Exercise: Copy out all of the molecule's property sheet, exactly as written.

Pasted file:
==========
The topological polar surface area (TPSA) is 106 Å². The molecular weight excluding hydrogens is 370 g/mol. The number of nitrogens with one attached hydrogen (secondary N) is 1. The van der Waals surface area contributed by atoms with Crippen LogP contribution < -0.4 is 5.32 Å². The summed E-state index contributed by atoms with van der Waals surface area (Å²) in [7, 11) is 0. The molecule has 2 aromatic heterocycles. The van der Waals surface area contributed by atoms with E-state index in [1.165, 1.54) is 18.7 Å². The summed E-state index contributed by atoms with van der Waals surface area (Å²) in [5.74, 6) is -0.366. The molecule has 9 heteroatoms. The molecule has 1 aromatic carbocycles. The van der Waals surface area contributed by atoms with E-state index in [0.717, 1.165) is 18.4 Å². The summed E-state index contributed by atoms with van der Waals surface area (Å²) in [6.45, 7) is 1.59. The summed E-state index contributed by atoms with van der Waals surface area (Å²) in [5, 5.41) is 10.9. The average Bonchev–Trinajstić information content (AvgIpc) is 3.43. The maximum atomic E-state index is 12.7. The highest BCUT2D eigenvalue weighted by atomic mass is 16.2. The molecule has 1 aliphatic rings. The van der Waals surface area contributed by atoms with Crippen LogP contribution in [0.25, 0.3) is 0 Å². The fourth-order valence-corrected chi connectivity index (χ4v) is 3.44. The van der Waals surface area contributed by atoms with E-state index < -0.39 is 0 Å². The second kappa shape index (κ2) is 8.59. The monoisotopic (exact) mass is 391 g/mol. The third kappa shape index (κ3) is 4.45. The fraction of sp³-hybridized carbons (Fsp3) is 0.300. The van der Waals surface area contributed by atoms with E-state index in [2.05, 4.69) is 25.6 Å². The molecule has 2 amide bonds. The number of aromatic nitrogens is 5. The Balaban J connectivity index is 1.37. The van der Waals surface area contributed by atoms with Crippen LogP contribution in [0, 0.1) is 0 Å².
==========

The topological polar surface area (TPSA) is 106 Å². The molecular weight excluding hydrogens is 370 g/mol. The number of nitrogens with one attached hydrogen (secondary N) is 1. The van der Waals surface area contributed by atoms with Crippen LogP contribution < -0.4 is 5.32 Å². The summed E-state index contributed by atoms with van der Waals surface area (Å²) in [7, 11) is 0. The molecule has 2 aromatic heterocycles. The van der Waals surface area contributed by atoms with E-state index in [1.165, 1.54) is 18.7 Å². The summed E-state index contributed by atoms with van der Waals surface area (Å²) in [5.74, 6) is -0.366. The molecule has 9 heteroatoms. The molecule has 1 aromatic carbocycles. The van der Waals surface area contributed by atoms with E-state index in [0.717, 1.165) is 18.4 Å². The summed E-state index contributed by atoms with van der Waals surface area (Å²) in [6.45, 7) is 1.59. The summed E-state index contributed by atoms with van der Waals surface area (Å²) in [5, 5.41) is 10.9. The average Bonchev–Trinajstić information content (AvgIpc) is 3.43. The maximum atomic E-state index is 12.7. The highest BCUT2D eigenvalue weighted by atomic mass is 16.2. The molecule has 1 aliphatic rings. The van der Waals surface area contributed by atoms with Crippen LogP contribution in [0.25, 0.3) is 0 Å². The fourth-order valence-corrected chi connectivity index (χ4v) is 3.44. The van der Waals surface area contributed by atoms with E-state index < -0.39 is 0 Å². The second kappa shape index (κ2) is 8.59. The monoisotopic (exact) mass is 391 g/mol. The third kappa shape index (κ3) is 4.45. The fraction of sp³-hybridized carbons (Fsp3) is 0.300. The van der Waals surface area contributed by atoms with E-state index in [2.05, 4.69) is 25.6 Å². The molecule has 2 amide bonds. The number of aromatic nitrogens is 5. The Balaban J connectivity index is 1.37. The van der Waals surface area contributed by atoms with Crippen LogP contribution in [0, 0.1) is 0 Å².